• greensleeves

      Ouch! Charlie Watts deserves much better; underrated and underestimated by casual fans, he kept the beat and much more- regardless of genre. Our Mets? Deadbeats. Pass the fork.

      • mikeL

        an indespensable element of the stones’ sound.
        didn’t appreciate him so much in my younger days – enamored as i was with big, prog drum setups and the complex bombast that usually followed.
        in the late 70s/early 80s, when the stones fit in so well with the stripped-down, edgy aesthetic of punk and post-punk it became clear that charlie had always been ahead of the curve.

        and yes greensleeves, the mets are well past fork-ready.
        unbearable to watch, embarrassed to the point of irrelevance after this collapse and so NOT 1973!


  • Greg Mitchell

    It would be funny if not so pathetic–Rojas complaining AGAIN after the game about his hitters “poor approach” at the plate especially dealing with fastballs. As if he is a bystander, and apparently unable to direct hapless hitting coach he helped hire, Allen Quartermann or whatever his name is….

    Also: Nice to see at least one prominent reporter finally point out last night that Megill now over 100 IP after hurling zero innings last year and previous high 71. I did warn over a month ago that he’d be toast by now and indeed his ERA has more than doubled in that time. New pickup Trevor W.–who has plenty of innings left in arm for this season–should be in rotation soon–not just to help this year but save Megill for next (he could move to pen).

  • Eric

    As disheartening as last night’s loss was, the Mets didn’t lose ground. For the season picture, the loss didn’t change my mind. I’d already written off the rest of the Dodgers-Giants gauntlet, so any win this series would be a bonus.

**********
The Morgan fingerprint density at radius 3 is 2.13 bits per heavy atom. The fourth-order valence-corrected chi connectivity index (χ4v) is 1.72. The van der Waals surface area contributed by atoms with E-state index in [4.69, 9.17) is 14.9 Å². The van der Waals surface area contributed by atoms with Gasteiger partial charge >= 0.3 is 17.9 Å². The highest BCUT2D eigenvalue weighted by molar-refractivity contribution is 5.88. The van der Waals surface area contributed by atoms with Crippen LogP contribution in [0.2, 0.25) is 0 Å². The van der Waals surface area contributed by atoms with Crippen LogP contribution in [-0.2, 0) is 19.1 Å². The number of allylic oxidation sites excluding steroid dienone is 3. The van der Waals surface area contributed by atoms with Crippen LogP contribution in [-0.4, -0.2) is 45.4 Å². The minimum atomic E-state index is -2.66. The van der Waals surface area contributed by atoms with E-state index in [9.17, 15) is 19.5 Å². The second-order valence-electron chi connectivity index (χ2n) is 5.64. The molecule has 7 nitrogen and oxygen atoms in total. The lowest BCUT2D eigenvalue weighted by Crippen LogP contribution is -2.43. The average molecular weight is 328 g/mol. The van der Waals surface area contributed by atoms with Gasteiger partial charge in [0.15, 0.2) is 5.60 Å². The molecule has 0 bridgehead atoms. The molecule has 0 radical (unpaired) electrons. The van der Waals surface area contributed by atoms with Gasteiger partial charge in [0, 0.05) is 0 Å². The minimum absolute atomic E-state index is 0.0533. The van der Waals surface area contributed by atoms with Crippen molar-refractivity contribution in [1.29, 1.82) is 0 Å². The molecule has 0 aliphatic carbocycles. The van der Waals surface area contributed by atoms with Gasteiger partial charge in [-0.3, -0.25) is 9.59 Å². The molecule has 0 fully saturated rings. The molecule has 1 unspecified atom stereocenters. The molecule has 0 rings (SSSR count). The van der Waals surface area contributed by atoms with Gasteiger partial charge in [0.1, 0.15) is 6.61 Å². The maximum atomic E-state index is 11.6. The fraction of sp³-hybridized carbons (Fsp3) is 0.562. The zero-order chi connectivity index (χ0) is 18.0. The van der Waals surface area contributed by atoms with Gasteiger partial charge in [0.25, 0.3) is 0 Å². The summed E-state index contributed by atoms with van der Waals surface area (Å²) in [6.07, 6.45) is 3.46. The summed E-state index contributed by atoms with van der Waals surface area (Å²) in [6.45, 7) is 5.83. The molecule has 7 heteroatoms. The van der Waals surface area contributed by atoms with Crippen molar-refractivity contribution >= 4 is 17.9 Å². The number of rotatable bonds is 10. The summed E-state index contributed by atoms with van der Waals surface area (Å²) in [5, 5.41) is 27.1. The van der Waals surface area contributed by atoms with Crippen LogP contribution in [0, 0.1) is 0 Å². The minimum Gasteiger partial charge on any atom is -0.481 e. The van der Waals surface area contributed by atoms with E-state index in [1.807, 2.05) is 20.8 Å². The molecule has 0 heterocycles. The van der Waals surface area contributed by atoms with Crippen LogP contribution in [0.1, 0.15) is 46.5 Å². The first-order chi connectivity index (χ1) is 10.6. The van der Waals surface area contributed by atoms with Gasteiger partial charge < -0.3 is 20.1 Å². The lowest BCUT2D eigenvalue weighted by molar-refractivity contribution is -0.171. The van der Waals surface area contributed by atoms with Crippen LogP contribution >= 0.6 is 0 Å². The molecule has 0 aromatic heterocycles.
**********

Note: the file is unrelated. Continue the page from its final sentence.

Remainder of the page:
I’m holding onto my hope until I assess the Mets in the standings at the start of the Yankees series following the Mets’ relatively easy stretch and the Braves’ tough stretch.

    If the Mets are in arm’s reach on Sept 10, then from there they just need to make it to the season-ending series against the Braves still in it, assuming the Phillies don’t pull away either. Which I don’t foresee happening.

    The Phillies and Braves lost last night and are losing to the MLB leaders, too, which bodes well for how much ground the Mets could make up over the Braves’ tough stretch as long as the Mets win the games versus the Nationals and Marlins they’ve lost versus the Dodgers and Giants. Clearly — like the Phillies and Braves — the Mets are worse than the top teams. But I believe — again like the Phillies and Braves — the Mets are better than the bottom teams.

    7 games back of the Reds for the 2nd wildcard berth. There’s a chance there, too, if the Mets have a win streak versus the Nationals and Marlins.